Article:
First, there’s the “Waiter, there’s a fly in my soup.” variety. This is what we might call traditional adulteration, and I’d guess it’s the type most commonly understood by consumers. Something icky that doesn’t belong in the food, or something microbial that doesn’t belong, or dirt, muck. This type of adulteration makes food unappetizing, perhaps inedible, perhaps dangerous.
Second, though, is the type of adulteration that results in food containing stuff it oughtn’t, but that does not result in the food being dangerous, or inedible, or perhaps even unappetizing. It does, however, result in its being not what it purports to be. Think watered down orange juice claiming to be 100% fresh squeezed. Think “all meat” products that actually contain some meat but also some grain fillers. This is what we traditionally called “economic adulteration” because it results not in a danger to health, but in a ripoff.
And just to complicate the picture a bit, sometimes economically motivated adulteration does indeed result in danger. Think melamine in pet food, to make the pet food look like it had more protein than it did by adding melamine, a cheaper ingredient than real protein sources. Or think heparin, a blood thinner product with another substance substituted for heparin, or cough syrup with diethylene glycol in its glycerin.
When you think about it for a minute, you realize that attacking so-called economically motivated adulteration means approaching familiar issues from a different angle, since the problem involves counterfeiting-like crimes, of which packagers know all too well.
Many of the solutions to economically motivated adulteration call for enhanced authentication and track-and-trace technologies, with packaging playing a central role.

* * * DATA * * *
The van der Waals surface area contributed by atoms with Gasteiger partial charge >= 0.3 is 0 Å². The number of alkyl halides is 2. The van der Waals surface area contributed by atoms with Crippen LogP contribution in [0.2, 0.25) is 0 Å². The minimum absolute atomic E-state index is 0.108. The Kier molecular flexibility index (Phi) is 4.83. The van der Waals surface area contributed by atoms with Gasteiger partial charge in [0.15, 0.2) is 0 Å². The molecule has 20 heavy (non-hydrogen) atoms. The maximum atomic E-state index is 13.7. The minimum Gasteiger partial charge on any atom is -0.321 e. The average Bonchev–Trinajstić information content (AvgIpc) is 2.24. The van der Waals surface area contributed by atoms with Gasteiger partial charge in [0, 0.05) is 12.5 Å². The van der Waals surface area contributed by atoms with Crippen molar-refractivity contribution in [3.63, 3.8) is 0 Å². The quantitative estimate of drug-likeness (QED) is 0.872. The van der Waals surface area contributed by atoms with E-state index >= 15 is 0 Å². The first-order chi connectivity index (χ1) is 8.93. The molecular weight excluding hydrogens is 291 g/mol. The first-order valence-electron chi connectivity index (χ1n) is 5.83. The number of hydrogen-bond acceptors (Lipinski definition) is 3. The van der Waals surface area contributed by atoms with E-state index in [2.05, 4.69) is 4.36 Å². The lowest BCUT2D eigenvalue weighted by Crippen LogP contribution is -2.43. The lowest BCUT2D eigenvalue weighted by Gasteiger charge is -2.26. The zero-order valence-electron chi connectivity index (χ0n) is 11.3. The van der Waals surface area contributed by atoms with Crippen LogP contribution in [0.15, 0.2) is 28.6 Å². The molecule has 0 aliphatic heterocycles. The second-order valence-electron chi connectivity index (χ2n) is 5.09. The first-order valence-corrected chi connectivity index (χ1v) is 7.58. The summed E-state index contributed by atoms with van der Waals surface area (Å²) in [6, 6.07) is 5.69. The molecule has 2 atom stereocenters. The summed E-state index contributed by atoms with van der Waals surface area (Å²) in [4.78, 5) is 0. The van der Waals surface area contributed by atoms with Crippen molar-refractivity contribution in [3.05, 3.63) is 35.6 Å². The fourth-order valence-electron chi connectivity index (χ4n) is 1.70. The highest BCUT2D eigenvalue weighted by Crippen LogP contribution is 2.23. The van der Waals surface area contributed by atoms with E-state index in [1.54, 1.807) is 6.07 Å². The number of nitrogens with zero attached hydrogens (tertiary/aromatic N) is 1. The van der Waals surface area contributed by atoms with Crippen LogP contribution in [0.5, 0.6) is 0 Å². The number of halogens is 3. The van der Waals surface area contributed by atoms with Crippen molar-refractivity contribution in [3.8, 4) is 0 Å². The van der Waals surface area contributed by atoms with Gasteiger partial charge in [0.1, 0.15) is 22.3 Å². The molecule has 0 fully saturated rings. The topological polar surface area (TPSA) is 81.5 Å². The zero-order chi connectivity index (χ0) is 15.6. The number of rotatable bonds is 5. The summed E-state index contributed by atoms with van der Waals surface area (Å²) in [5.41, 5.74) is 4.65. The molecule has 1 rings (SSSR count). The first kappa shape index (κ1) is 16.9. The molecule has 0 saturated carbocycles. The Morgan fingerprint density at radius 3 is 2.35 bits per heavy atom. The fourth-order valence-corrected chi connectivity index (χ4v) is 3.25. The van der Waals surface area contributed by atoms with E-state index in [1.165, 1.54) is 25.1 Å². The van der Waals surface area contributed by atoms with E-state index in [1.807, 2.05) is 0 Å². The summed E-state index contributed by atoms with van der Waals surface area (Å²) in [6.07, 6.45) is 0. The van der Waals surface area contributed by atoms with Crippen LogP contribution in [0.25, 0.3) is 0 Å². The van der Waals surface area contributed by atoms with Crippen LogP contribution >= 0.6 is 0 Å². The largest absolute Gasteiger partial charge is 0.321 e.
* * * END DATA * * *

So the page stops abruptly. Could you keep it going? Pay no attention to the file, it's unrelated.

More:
The Food and Drug Administration has started thinking about these issues even more systematically than before. Most recently, FDA held a public meeting on the issue on May 1 to help it collect ideas about what to do next. One of those who presented at the meeting was Dr. John Spink of Michigan State University’s School of Criminal Justice. This column discussed his work in the field of anti-counterfeiting in May 2008 (www.packworld.com/article-25253).
At the May 1 meeting, Dr. Spink emphasized that combating “food fraud” crimes implicates a broad range of disciplines, including packaging but also including the criminal justice system, food safety disciplines, and international supply chain players. “This is an economic crime at heart,” he told the FDA meeting, but he also said that counterfeit food is a “public health threat,” caused by a confluence of 1) products that are cheap and easy to copy, 2) difficulties in detection, and 3) laws and enforcement that he calls “non-deterrent.”
Still, he said, industry has to recognize its role in combating economic adulteration. “It is important,” he said, “to not pawn off the responsibility to law enforcement and the courts too quickly because the solution is interdisciplinary and complex.”
Because monitoring of all imported foods and all international manufacturing are not practical, Dr. Spink says supply chain optimization, traceability, and authentication are all going to be important to any effective solution.
So, if economically motivated adulteration of food and other products is just one form of product counterfeiting, then the kinds of packaging and track and trace technologies perhaps first explored to attack issues like drug counterfeiting might be well adapted to attack counterfeit foods.